Updated: Feb 7
On the path around the retention pond, on the flat wood fence that holds nothing in or out - there is a cairn of small rocks.
Chris says “What’s that?”
I am walking a good clip and stop like a cartoon character: heels down, dirt flying up.
“It’s a camp thing - I think.” I say.
Chris looks around unconvinced. Maybe he looks for treasure? X marks the spot? Or a note. He wants the meaning.
“It’s somebody trying to say something,” I offer. “Maybe it’s a love letter to someone who will pass by here later!”
We look behind us. We look ahead. We are the only ones here. It’s a crossroads of sort. On the right - the path circles the pond, on the left - the path takes us to our car. We walk alone like the older couples in our neighborhood did when we first moved in. How cute!! We thought they were. Holding hands firmly, like breath blowing on low flames.
We walk on and quiet down into our own thoughts. I think of the kids when they were little and they went to camps. Their personalities popping out bigger than life, like movie characters - bright and colorful, in constant motion, making us laugh.
As parents, we map out our dreams for our children the minute we hold them in our arms for the first time and stare down into those scrunched up faces. Later, we label them like the Wizard Of Oz. This one’s the Brain, this one’s the Heart, this one’s Courageous……
We lay down our dreams like bricks through the years. Where we think they should go, what we think they should do - glorifying it like a yellow brick road.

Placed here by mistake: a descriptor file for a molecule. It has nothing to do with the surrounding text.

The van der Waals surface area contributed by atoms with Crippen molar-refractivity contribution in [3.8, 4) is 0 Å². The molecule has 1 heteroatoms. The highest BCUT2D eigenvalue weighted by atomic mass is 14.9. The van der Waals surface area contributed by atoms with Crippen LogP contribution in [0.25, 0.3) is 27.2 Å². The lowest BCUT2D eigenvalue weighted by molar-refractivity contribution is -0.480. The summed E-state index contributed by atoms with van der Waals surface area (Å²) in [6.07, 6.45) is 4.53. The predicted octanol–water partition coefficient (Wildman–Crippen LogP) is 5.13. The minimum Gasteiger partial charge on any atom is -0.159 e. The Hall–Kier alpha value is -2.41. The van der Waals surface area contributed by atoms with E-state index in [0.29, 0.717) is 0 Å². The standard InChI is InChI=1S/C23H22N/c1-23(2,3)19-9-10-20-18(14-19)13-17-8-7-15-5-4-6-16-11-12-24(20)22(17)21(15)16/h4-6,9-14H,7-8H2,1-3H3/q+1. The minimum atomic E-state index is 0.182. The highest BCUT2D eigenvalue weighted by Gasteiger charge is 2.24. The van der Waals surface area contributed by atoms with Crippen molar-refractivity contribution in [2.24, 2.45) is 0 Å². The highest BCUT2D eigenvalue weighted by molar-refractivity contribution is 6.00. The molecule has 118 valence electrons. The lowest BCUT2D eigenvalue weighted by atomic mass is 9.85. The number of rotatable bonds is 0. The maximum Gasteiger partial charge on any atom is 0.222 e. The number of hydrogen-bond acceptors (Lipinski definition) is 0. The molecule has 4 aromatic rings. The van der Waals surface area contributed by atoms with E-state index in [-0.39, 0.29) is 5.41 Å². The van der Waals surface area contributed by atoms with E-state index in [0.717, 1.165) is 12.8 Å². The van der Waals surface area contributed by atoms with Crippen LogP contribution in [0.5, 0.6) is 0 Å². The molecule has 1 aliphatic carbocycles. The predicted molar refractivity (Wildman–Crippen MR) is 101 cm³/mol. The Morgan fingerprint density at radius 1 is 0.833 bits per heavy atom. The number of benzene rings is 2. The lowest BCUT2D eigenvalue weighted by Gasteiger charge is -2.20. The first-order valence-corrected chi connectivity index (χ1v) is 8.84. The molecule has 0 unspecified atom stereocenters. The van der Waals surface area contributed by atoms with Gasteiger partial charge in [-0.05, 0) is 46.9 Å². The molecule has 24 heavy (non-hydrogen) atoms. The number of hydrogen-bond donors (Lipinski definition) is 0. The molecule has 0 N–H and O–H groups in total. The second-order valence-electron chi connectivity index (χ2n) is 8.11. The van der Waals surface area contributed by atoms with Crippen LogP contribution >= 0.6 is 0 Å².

The water on the pond makes me think of the last fishing trip I had with Shane in Wyoming.
He read the Snake River to me the way I imagine Ernest Hemingway would read his own chapters out loud. Fervent and sure. Clear as a professor who has taught this class a hundred times.
On the river, the sky was perfectly blue, like nothing had ever scarred it before. A bird made a chippy chirping sound that sounded like me repeatedly kissing the top of the kids’ peach fuzzed heads when they were babies. My heart so full, it grew into my lungs, my hands, my lips.
Fly fishing was easy under his guidance. The day was a blank page and he made me feel like anyone could learn this stuff that comes so easily to him.
I stopped listening and started just loving. I wanted to tell him that he could do anything. I wanted to kiss the top of his head off and take this son - who was so sure of his cast, of oxbows, deltas, muskies and rainbow trout - to the rest of the world. His back straight, his voice all Earnest Hemingway strong. A new man in my eyes, from the baby and the ideas I had at birth. His own bricks planted one by one to the right.
All our kids have gotten to the crossroads, I think, as we head to the car after our walk. They reached that spot between our parent dreams and the dreams they have of their own. Headed off on their paths.
I want to tell them to have faith in this world now. That faith is a muscle - not to worry - it will grow stronger after tiny tears.